KARACHI: In Sindh, 100,000 students leave school in the first month every year due to the absence of basic facilities such as water and sanitation admitted the provincial education department’s secretary, Dr Iqbal Hussain Durrani, before the judicial commission.
Filing a preliminary report on the quality of drinking water in schools, the secretary showed a breakup of schools based on whether water was available or not. He highlighted the agencies responsible for providing water to the schools.
In Karachi’s District Central there are some schools where only two students are studying, the secretary disclosed.
However, Durrani admitted that no value addition was done to improve either the quality of water or its availability in the schools by the education department. He said that 4,000 schools had been surveyed so far and assured that facilities like electricity, drinking water, classrooms and washrooms will be provided.
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He said in the report that it was essentially the job of the public health engineering or the local government department to look into this issue and provide water to the schools and colleges in rural and urban areas. Yet the education department had prepared a comprehensive plan based on two phases for providing all facilities, including drinking water to the schools, he maintained.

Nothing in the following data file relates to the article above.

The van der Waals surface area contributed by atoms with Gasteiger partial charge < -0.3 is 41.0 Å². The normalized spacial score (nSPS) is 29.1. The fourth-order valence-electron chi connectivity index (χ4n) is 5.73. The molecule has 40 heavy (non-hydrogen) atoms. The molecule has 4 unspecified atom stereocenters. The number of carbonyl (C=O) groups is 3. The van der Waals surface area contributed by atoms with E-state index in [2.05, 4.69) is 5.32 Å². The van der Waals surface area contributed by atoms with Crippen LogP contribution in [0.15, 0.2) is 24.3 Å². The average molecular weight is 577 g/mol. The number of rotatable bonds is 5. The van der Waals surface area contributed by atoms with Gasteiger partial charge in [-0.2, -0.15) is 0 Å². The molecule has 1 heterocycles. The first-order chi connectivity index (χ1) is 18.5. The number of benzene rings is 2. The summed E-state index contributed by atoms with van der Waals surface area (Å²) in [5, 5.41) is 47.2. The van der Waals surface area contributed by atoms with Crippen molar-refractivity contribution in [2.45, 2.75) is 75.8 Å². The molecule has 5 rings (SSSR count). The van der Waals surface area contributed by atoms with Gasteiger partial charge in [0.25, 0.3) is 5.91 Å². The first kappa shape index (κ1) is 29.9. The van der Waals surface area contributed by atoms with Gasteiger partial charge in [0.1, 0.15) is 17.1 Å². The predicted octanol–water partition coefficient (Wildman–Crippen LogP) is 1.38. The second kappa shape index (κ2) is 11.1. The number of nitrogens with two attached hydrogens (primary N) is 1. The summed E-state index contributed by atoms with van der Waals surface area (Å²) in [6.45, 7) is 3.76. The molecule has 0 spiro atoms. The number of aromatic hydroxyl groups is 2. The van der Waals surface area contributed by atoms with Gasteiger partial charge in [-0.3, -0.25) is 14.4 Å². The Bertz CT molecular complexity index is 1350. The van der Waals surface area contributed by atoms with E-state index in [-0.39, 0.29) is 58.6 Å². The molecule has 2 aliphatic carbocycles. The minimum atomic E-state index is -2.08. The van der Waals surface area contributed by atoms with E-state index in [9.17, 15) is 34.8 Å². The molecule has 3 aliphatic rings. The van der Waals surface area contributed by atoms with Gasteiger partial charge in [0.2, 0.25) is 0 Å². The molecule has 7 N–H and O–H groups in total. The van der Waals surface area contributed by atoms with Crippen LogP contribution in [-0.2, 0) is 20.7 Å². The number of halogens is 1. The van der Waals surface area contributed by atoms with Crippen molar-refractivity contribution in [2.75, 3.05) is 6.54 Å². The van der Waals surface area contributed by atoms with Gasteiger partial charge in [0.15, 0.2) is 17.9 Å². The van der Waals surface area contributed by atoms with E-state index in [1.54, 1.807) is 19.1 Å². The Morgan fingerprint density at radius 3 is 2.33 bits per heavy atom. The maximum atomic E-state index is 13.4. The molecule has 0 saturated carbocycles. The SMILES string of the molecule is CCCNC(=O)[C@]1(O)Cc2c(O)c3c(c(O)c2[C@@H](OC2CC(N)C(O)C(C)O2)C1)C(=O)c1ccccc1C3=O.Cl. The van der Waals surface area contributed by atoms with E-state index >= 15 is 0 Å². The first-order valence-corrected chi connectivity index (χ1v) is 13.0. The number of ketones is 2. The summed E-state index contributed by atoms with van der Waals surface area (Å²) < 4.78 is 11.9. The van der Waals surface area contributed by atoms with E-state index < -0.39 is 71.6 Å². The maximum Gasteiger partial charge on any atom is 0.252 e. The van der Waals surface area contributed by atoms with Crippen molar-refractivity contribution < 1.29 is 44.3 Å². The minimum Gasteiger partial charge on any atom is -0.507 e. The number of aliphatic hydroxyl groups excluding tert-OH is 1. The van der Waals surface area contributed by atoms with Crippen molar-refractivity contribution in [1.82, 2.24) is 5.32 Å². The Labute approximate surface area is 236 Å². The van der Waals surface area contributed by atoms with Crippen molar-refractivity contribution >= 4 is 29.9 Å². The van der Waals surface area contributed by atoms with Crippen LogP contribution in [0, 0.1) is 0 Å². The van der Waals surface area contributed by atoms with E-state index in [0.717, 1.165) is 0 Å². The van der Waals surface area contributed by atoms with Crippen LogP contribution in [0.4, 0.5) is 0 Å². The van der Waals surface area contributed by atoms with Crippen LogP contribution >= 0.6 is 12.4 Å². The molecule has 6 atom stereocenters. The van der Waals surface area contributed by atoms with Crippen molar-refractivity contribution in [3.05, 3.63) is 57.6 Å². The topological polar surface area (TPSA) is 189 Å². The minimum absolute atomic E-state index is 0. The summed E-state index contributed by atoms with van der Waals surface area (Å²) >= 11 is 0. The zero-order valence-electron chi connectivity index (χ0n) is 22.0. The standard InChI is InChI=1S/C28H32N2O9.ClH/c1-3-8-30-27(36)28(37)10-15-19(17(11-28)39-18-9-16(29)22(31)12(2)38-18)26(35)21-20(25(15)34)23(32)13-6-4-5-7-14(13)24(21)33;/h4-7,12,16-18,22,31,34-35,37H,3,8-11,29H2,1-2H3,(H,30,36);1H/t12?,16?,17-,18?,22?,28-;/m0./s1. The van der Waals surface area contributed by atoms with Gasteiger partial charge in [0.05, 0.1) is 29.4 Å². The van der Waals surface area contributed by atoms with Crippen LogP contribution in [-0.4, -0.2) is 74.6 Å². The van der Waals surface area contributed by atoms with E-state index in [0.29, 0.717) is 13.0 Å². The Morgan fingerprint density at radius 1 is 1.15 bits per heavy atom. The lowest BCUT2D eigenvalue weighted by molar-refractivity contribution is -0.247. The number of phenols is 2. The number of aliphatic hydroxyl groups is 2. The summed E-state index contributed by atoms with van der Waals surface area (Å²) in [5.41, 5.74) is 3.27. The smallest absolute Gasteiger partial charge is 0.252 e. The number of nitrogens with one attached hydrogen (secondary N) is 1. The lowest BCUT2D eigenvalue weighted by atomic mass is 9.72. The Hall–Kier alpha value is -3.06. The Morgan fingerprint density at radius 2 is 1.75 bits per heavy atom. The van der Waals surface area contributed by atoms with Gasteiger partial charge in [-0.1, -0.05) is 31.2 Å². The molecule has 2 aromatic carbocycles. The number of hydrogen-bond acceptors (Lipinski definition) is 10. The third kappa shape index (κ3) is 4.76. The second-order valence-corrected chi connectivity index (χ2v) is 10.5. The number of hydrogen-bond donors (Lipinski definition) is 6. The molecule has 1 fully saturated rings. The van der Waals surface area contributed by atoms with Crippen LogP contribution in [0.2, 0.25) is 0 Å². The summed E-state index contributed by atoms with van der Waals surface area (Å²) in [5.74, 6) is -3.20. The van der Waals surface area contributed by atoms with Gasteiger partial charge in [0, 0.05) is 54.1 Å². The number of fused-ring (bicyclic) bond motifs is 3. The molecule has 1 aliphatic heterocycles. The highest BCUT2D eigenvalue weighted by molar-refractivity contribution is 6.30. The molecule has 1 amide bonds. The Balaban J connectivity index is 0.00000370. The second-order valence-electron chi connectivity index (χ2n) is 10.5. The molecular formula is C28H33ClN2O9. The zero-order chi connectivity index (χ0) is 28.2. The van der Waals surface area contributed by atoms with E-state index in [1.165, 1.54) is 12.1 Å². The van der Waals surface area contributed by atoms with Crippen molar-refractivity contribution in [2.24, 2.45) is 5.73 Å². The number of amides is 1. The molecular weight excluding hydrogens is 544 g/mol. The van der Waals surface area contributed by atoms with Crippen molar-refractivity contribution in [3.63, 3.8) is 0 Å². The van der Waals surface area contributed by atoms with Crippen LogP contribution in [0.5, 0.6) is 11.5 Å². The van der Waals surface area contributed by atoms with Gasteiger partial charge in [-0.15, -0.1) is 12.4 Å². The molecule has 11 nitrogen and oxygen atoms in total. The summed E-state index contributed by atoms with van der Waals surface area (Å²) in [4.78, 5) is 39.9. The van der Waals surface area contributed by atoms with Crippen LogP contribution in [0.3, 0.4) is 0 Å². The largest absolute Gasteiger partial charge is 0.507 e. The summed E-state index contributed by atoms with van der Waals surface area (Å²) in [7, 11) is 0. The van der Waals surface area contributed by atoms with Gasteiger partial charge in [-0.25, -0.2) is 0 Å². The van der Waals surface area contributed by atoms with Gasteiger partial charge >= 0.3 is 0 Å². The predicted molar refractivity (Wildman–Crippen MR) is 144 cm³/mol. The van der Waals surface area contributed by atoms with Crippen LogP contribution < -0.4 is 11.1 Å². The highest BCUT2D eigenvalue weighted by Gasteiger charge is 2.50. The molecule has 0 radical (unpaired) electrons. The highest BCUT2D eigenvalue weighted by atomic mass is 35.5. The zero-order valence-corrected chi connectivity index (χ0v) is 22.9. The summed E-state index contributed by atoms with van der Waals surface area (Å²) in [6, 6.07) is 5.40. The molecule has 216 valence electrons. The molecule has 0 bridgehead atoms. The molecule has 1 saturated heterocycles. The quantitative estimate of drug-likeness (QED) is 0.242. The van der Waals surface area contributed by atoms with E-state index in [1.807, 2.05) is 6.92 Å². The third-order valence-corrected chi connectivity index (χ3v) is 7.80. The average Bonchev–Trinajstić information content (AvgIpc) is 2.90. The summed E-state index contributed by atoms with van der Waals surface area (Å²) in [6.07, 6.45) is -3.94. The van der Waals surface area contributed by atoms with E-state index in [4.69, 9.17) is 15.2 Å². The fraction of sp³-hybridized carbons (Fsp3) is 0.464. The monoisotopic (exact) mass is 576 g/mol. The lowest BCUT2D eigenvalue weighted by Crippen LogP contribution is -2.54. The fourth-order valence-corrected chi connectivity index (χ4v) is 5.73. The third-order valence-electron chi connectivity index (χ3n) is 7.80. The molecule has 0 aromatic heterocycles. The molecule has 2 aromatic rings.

The secretary mentioned that all directors of school education had been directed to carry out laboratory tests of drinking water being supplied to the schools.
He added that the director-general of monitoring and evaluation had been mandated to inspect schools randomly twice a month to improve attendance of teaching and ancillary staff and check water quality and sanitation.
The secretary said an important meeting with the relevant engineers and others concerned had been convened on Monday when the issue in its entirety will be discussed to devise schemes for improving workability of the prevalent system for providing water and maintaining sanitation conditions at the schools.
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According to him, the result of the meeting with a progress report will be submitted to the commission on the next date. The commission observed that the secretary’s report “clearly suggests that the problem of water quality and even its availability in many schools was not only perennial but was widespread and deep-rooted. And this problems is not being addressed with the rigor and effort expected in such a situation.”
The commission ordered that the issue be discussed thoroughly on the next date of the hearing when the education secretary will apprise the commission about efforts being made to improve quality of water and sanitation in the schools and colleges all over Sindh.